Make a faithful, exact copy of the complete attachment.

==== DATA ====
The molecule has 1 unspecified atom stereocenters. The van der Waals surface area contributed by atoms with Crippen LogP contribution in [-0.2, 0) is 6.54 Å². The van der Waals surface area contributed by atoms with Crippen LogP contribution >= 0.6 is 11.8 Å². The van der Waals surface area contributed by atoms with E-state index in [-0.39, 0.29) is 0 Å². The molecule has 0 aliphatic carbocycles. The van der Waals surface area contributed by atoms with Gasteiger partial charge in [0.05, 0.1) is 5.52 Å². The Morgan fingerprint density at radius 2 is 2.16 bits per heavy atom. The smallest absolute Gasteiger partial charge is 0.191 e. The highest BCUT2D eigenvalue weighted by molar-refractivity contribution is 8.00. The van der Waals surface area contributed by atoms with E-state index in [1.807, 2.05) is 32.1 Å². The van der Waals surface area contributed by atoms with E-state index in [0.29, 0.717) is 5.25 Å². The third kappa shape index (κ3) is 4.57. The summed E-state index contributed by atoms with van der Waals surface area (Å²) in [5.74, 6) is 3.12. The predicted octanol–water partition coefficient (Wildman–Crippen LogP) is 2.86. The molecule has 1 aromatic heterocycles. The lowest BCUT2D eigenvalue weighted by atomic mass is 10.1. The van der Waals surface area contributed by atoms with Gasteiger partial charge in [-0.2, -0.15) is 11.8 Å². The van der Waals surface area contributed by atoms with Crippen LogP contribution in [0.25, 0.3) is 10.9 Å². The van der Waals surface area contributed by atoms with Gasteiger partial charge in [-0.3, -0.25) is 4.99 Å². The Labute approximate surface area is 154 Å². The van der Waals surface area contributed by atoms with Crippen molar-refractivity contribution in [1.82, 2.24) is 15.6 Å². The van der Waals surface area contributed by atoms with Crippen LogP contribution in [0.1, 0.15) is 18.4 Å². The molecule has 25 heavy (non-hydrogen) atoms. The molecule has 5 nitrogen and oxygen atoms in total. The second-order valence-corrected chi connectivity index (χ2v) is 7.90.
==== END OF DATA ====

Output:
The molecule has 1 unspecified atom stereocenters. The van der Waals surface area contributed by atoms with Crippen LogP contribution in [-0.2, 0) is 6.54 Å². The van der Waals surface area contributed by atoms with Crippen LogP contribution >= 0.6 is 11.8 Å². The van der Waals surface area contributed by atoms with E-state index in [-0.39, 0.29) is 0 Å². The molecule has 0 aliphatic carbocycles. The van der Waals surface area contributed by atoms with Gasteiger partial charge in [0.05, 0.1) is 5.52 Å². The Morgan fingerprint density at radius 2 is 2.16 bits per heavy atom. The smallest absolute Gasteiger partial charge is 0.191 e. The highest BCUT2D eigenvalue weighted by molar-refractivity contribution is 8.00. The van der Waals surface area contributed by atoms with E-state index in [1.807, 2.05) is 32.1 Å². The van der Waals surface area contributed by atoms with E-state index in [0.29, 0.717) is 5.25 Å². The third kappa shape index (κ3) is 4.57. The summed E-state index contributed by atoms with van der Waals surface area (Å²) in [5.74, 6) is 3.12. The predicted octanol–water partition coefficient (Wildman–Crippen LogP) is 2.86. The molecule has 1 aromatic heterocycles. The lowest BCUT2D eigenvalue weighted by atomic mass is 10.1. The van der Waals surface area contributed by atoms with Gasteiger partial charge in [-0.2, -0.15) is 11.8 Å². The van der Waals surface area contributed by atoms with Crippen LogP contribution in [0.25, 0.3) is 10.9 Å². The van der Waals surface area contributed by atoms with Gasteiger partial charge in [-0.3, -0.25) is 4.99 Å². The Labute approximate surface area is 154 Å². The van der Waals surface area contributed by atoms with Crippen molar-refractivity contribution in [1.82, 2.24) is 15.6 Å². The van der Waals surface area contributed by atoms with Crippen LogP contribution in [0.1, 0.15) is 18.4 Å². The molecule has 25 heavy (non-hydrogen) atoms. The molecule has 5 nitrogen and oxygen atoms in total. The second-order valence-corrected chi connectivity index (χ2v) is 7.90.